Many parents these days give their young kids their own smartphones so that, if they’re out and about, they’re still just a call or text away. But at the same time there’s the concern that they may spend too much time on the device or will be too easily exposed to inappropriate content. Today Google has announced a new tool designed with this dilemma in mind: Family Link.

While Android — as well as iOS — already has on-device parental controls, Family Link is a two-party system where an app installed on a parent’s device is used to configure settings and permissions on the child’s device. The system is built on top of the Android device-management framework, taking a page from "Android for Work" but instead using management tools for allowing parents to control approved apps, track kids' physical location, establish "screen time" limits and even a "bedtime" for the device.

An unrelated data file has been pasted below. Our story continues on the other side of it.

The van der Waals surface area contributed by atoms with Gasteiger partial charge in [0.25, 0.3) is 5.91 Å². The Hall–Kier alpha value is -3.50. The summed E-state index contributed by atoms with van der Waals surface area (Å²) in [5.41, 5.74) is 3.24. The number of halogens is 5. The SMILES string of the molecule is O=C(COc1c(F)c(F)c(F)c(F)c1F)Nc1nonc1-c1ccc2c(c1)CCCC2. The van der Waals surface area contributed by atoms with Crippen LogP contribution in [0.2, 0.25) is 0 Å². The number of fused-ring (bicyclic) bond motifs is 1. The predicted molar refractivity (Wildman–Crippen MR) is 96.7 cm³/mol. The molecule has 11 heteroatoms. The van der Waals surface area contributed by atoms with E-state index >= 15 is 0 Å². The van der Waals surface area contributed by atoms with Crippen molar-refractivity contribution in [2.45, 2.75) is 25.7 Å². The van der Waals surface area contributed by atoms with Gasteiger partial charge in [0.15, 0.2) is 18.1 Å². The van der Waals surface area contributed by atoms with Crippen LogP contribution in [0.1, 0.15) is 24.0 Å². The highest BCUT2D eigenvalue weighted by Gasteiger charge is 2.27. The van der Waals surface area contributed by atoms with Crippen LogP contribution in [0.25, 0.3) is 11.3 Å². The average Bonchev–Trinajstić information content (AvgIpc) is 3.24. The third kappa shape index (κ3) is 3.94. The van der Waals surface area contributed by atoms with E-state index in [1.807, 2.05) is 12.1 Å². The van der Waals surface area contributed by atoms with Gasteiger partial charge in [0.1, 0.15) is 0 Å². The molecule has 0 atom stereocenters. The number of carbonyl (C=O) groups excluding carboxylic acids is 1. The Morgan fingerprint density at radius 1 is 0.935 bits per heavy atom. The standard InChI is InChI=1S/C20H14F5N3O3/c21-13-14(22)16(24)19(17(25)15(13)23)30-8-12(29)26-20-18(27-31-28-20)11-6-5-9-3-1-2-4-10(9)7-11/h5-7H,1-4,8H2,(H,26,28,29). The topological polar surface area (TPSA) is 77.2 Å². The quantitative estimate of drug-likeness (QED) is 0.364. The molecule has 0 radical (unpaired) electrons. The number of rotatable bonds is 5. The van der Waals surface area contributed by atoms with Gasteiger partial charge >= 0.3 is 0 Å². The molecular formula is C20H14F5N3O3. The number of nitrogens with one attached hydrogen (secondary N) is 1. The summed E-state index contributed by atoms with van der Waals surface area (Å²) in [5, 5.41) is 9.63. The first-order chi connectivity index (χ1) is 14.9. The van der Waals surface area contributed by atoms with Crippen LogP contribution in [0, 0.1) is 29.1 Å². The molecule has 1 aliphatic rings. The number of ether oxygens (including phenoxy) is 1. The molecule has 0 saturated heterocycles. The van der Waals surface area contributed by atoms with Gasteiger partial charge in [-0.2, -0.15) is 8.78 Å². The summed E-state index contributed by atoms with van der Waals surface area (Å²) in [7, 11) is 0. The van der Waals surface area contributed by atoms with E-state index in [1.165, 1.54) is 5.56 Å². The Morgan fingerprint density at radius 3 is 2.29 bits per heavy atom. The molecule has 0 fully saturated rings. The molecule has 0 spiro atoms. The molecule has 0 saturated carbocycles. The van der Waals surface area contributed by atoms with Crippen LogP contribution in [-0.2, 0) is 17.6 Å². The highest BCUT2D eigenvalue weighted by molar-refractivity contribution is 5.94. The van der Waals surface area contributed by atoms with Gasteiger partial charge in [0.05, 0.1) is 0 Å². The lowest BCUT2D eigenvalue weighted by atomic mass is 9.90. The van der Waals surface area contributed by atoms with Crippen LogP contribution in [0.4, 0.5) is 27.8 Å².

Google Family Link also officially allows for the first time the creation of Google accounts for kids under 13. In the US, the Children's Online Privacy Protection Act (COPPA) restricts the collection of data on children under 13, requiring parental notification and consent. Prior to Family Link Google complied with this law simply by banning kids under 13 from making an account.

The feature requires both parents and kids have an Android device — the parent’s device requires Android KitKat (4.4) or higher while the kid’s device must be running either Android Nougat (7.0) or Marshmallow (6.1). The app is in a limited testing phase for now, you can request early access here.

Header image credit: Mashable